By Andrew Johnson

NORTH MUSKEGON – The North Muskegon girls soccer program has accomplished a lot of impressive things over the past few years, but now the Norse have entered unchartered territory, with the ultimate prize at their fingertips.

The Norse are set to take on Royal Oak Shrine Catholic in the Division 4 state soccer finals at 1 p.m. on Saturday at Michigan State University. They earned a ticket to the title game by beating Grandville Calvin Christian 2-0 on Wednesday in the semifinals. That victory avenged two one-goal losses in the semifinals, in 2018 and 2019.

Hope Johnson changes direction during North Muskegon’s game against Whitehall. Photo/Leo Valdez

“We have a very tough challenge,” said North Muskegon’s first-year head coach Caleb Parnin about playing the defending Division 4 champions, who won the 2019 state tournament. “It’ll be a huge test. But we feel like we’re peaking at the right time.”

Peaking at the right time may be an understatement. North Muskegon has outscored its five postseason opponents 31-1. That says as much about the Norse defense it does about the scoring attack.

“I think part of the reason is we have some real multi-sport athletes back there,” said Parnin about his team’s defenders. “We got competitive gamers who can come out and play. They’re not afraid of big moments, and that’s something that’s impressive about North Muskegon kids.”

Part of the reason the Norse defenders are so good is because they get to practice every day against some of the best offensive players in the state, who happen to be their teammates. If they can keep girls like Hope Johnson from scoring very much, opponents stand little chance.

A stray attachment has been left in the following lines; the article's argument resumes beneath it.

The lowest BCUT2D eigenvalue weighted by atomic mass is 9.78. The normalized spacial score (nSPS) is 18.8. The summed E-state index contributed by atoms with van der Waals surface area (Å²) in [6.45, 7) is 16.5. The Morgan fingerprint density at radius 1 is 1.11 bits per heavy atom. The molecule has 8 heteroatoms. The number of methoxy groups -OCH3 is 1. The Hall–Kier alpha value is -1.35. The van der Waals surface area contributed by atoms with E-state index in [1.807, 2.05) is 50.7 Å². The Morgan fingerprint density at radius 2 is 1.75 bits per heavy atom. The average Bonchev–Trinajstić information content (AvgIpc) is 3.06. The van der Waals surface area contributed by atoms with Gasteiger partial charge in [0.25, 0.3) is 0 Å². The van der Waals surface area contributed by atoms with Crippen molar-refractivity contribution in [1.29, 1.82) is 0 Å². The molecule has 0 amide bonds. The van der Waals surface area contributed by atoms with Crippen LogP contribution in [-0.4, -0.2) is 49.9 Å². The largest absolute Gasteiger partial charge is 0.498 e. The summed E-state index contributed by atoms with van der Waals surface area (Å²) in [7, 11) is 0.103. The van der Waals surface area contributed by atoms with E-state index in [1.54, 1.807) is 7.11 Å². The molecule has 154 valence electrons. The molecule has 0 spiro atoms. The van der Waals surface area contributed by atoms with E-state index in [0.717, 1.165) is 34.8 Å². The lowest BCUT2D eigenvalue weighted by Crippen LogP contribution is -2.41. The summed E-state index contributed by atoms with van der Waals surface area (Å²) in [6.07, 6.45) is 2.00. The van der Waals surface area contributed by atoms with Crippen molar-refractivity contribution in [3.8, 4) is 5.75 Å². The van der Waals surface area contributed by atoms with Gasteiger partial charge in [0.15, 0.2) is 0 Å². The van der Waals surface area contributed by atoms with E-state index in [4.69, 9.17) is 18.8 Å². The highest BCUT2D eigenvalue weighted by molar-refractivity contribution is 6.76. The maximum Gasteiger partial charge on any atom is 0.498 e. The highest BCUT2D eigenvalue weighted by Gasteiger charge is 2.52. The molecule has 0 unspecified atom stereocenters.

“It really helps,” said Parnin about his defense facing an offense that has scored 126 goals in 21 games, for a six goal per-game average. “They’ve listened and had some good questions. They’ve really embraced growing, and it’d be hard to pick out a weakness right now.”

Natalie Pannucci chases down a pass for North Muskegon. Photo/Jason Goorman

Anchoring the back end is senior goalkeeper Syann Fairfield, who was a part of the 2018 and 2019 North Muskegon teams that fell in the Division 4 semifinals.

“We’re extremely excited,” said Fairfield about the opportunity to finally play for a state championship. “This is our shot, and we’ve really pushed hard after not playing last year. We’ve been pushing as a senior group, knowing this is our last time.”

If Fairfield does win a championship with her Norse teammates, she’ll tie her father Shane Fairfield, the well-known Muskegon High School varsity football coach, who has one state title.

“My dad has been to so many state finals, and I’ve just been around the culture,” Fairfield said. “Now I’m ready to be at one of my own, and I’m glad to have my team there with me. (Her dad) has already talked to me about it, and I’ve always just listened. He’s always said, ‘Go out with a bang, because it’s the last game.’”

If Fairfield does get her own title on Saturday, she’ll be sure to make sure her dad remembers they’re tied.

“Oh, for sure, I’ll let him know about it,” she said.

The Norse offense has gotten plenty of attention, because it’s downright deadly for opponents, with four players who have scored at least 18 goals this season.

Johnson leads the Norse with 37 goals and 22 assists while Emily Olsen has 21 goals and 22 assists. Audrey Wilson has 18 goals and 15 assists while Natalie Pannucci has 18 goals and nine assists.

“They don’t care at all who scores,” said Parnin about his players’ unselfish attitude. “They love each other and want to play for each other.”

At the beginning of the season, North Muskegon set a goal to get better every day, in the hope that constant improvement would lead to a state title.

“We looked at film last night and every girl has grown,” said Parnin about the improvement. “We talked about that at the beginning of the season, if we got a little better every day, we’d be good. I think we’re playing much better soccer.”

While some teams may be nervous before the biggest game of their career, Parnin said his team showed no signs of butterflies at practice on Thursday.

“The girls are really excited,” he said. “They’re ready for another challenge that they’ve never experienced before. We took it easy and did some yoga and team building stuff, but they’re healthy and itching to get back out there.”